Influence of E. A. G. Robinson on Coase

28 August 2008 at 10:47 pm Leave a comment

| Peter Klein |

The March 2008 issue of the Journal of the History of Economic Thought features “On Robinson, Coase, and ‘The Nature of the Firm'” by Lowell Jacobsen. Robinson is E. A. G. Robinson, the Cambridge economist and longtime editor of the Economic Journal, now known mainly as the husband of Joan Robinson. Coase was trained by Arnold Plant and has written much about Plant’s influence. Jacobsen argues that Coase was also influenced significantly by Robinson, an influence that has not been widely appreciated. Here’s a bit from the conclusion:

Robinson’s influence on Coase’s writing of ‘‘The Nature of the Firm’’ through his The Structure of Competitive Industry is both obvious and significant. This is understandable, as Robinson and Coase both embraced and looked to extend the Marshallian tradition with these noted works.19 They sought to directly engage the real world of business as they were keenly interested in how firms actually behave, and why. They pursued answers to very fundamental questions: Why do firms exist? and, To what size? In addition, the study of firms and their industries requires a variety of considerations if effective decision-making by the firms’ managers is to be properly understood. In Cairncross’ fine biography of Robinson, he noted the brilliance of Robinson was his ability ‘‘to look at problems from different angles, against an historical background, taking in technology, organisational considerations, political feasibility’’ (Cairncross 1993, p. 164). Much the same could be said about Coase. . . .

[Robinson and Coase] were both interested in applying simple, yet compelling, economic concepts and theory such as scale economies, substitution at the margin and, of course, transaction costs. Further, it was important for them that economic analysis be grounded on realistic assumptions; theory that depended on fabricated assumptions to ensure tractability and even elegance should be largely avoided. Moreover, mathematics should not be the sine qua non of economic theory. Unfortunately, formalism and a priori theorizing emerged in the 1930s (given such influences as Robbins, Pigou, and even Joan Robinson) to dominate, if not define, mainstream economics, including the treatment of the firm. As a result, Coase and Robinson arguably became ‘‘outsiders’’ as Medema (1994), in his equally fine biography, concludes about Coase.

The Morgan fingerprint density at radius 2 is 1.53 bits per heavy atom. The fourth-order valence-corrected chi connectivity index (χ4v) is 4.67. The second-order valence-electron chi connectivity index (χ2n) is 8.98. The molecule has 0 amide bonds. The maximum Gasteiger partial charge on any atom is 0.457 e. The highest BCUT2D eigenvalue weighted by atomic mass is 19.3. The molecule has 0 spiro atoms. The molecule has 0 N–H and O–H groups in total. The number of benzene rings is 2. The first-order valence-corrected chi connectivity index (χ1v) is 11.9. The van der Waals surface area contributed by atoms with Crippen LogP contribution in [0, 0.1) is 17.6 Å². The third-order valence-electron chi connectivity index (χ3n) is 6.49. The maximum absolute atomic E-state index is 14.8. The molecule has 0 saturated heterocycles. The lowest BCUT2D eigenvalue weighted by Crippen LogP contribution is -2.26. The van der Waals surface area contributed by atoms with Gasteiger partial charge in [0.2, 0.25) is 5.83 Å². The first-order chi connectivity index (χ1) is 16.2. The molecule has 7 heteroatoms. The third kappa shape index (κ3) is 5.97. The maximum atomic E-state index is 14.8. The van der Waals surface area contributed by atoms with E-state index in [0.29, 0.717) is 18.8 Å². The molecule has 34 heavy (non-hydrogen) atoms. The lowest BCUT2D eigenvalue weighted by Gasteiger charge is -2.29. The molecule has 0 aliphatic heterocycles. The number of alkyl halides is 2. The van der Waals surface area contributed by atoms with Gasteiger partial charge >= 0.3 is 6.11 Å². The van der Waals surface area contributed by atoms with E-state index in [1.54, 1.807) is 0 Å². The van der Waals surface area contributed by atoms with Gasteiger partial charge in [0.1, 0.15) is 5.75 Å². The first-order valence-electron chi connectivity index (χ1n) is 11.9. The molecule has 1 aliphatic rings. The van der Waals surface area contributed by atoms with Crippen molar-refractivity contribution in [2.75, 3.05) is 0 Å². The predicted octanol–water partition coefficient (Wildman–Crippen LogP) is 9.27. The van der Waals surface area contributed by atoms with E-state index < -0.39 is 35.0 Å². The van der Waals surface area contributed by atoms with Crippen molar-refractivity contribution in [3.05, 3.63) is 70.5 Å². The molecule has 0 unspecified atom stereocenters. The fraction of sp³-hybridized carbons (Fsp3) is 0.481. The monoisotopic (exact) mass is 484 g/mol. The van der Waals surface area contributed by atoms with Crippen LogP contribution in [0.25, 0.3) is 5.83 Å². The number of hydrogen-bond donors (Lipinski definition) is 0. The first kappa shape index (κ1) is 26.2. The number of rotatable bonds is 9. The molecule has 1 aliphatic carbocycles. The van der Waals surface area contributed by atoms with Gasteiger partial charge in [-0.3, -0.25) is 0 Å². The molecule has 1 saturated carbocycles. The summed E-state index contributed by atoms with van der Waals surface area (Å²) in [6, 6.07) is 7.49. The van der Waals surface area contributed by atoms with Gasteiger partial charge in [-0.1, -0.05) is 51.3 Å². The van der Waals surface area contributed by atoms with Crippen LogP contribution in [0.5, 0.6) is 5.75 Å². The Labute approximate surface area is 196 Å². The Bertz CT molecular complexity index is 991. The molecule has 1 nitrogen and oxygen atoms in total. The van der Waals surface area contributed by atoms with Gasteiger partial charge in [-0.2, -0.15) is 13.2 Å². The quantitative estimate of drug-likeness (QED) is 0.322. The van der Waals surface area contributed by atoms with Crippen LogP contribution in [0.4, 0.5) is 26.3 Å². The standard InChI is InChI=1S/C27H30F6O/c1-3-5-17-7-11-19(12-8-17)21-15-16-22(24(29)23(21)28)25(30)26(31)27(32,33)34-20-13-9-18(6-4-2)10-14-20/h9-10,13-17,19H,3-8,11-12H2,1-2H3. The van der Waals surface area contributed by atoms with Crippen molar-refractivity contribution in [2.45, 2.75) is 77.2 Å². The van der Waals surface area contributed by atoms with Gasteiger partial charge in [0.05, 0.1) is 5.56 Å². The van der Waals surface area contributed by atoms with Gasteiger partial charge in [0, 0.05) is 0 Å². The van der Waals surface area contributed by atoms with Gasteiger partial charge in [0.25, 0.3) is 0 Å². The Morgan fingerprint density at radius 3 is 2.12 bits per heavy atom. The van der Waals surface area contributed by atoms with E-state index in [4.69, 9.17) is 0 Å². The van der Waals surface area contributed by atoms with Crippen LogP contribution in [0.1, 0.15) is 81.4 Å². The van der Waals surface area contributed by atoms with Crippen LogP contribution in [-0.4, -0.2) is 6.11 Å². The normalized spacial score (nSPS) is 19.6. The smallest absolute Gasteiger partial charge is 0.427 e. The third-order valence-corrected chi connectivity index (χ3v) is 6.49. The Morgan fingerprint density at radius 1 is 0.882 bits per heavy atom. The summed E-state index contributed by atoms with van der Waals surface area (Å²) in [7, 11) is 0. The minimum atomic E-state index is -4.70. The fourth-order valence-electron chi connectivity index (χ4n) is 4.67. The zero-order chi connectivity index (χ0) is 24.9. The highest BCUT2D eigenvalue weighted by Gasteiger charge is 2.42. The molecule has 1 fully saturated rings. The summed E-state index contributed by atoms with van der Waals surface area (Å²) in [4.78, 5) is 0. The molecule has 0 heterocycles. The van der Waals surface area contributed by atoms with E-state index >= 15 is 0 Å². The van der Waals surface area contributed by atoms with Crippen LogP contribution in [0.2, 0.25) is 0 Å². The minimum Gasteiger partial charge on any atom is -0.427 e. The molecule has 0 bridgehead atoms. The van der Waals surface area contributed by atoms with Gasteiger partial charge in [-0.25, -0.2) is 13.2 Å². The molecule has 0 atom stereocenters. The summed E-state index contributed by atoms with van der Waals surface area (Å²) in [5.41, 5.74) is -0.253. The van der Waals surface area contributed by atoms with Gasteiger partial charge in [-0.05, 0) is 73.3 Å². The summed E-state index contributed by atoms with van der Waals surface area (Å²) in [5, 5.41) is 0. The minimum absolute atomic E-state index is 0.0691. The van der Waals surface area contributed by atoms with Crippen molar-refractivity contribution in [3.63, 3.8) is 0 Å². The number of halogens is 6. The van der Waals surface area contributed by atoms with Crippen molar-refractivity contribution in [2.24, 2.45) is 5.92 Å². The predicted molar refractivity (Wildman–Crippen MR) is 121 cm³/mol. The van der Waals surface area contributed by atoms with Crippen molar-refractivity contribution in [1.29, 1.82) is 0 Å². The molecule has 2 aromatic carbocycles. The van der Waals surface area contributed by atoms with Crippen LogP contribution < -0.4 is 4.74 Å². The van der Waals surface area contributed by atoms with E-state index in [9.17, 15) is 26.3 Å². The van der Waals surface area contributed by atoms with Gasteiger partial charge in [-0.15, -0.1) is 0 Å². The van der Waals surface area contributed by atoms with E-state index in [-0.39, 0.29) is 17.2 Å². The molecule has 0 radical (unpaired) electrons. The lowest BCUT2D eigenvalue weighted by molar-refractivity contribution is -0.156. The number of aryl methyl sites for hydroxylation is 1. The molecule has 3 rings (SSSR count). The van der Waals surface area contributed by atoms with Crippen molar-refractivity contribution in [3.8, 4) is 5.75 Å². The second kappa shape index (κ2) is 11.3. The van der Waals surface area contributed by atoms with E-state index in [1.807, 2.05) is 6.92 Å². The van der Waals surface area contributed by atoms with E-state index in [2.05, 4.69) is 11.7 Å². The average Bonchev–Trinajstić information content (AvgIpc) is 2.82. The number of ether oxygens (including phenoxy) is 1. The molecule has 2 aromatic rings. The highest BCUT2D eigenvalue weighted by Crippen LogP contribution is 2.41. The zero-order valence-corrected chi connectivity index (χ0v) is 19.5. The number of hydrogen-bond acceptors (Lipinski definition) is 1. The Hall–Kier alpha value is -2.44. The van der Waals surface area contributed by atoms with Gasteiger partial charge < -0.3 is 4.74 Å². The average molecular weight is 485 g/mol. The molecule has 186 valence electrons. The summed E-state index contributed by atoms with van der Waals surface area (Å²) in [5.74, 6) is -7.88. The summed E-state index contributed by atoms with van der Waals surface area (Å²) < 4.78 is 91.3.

The paper is free, for now at least, on the Cambridge Journals site, so grab it while you can.

Entry filed under: - Klein -, Methods/Methodology/Theory of Science, New Institutional Economics, Theory of the Firm.

Barry Smith Online Something Useful for the Weekend

Leave a Reply

Fill in your details below or click an icon to log in:

WordPress.com Logo

You are commenting using your WordPress.com account. Log Out / Change )

Twitter picture

You are commenting using your Twitter account. Log Out / Change )

Facebook photo

You are commenting using your Facebook account. Log Out / Change )

Google+ photo

You are commenting using your Google+ account. Log Out / Change )

Connecting to %s

Trackback this post  |  Subscribe to the comments via RSS Feed


Authors

Nicolai J. Foss | home | posts
Peter G. Klein | home | posts
Richard Langlois | home | posts
Lasse B. Lien | home | posts

Guests

Former Guests | posts

Networking

Recent Posts

Categories

Feeds

Our Recent Books

Nicolai J. Foss and Peter G. Klein, Organizing Entrepreneurial Judgment: A New Approach to the Firm (Cambridge University Press, 2012).
Peter G. Klein and Micheal E. Sykuta, eds., The Elgar Companion to Transaction Cost Economics (Edward Elgar, 2010).
Peter G. Klein, The Capitalist and the Entrepreneur: Essays on Organizations and Markets (Mises Institute, 2010).
Richard N. Langlois, The Dynamics of Industrial Capitalism: Schumpeter, Chandler, and the New Economy (Routledge, 2007).
Nicolai J. Foss, Strategy, Economic Organization, and the Knowledge Economy: The Coordination of Firms and Resources (Oxford University Press, 2005).
Raghu Garud, Arun Kumaraswamy, and Richard N. Langlois, eds., Managing in the Modular Age: Architectures, Networks and Organizations (Blackwell, 2003).
Nicolai J. Foss and Peter G. Klein, eds., Entrepreneurship and the Firm: Austrian Perspectives on Economic Organization (Elgar, 2002).
Nicolai J. Foss and Volker Mahnke, eds., Competence, Governance, and Entrepreneurship: Advances in Economic Strategy Research (Oxford, 2000).
Nicolai J. Foss and Paul L. Robertson, eds., Resources, Technology, and Strategy: Explorations in the Resource-based Perspective (Routledge, 2000).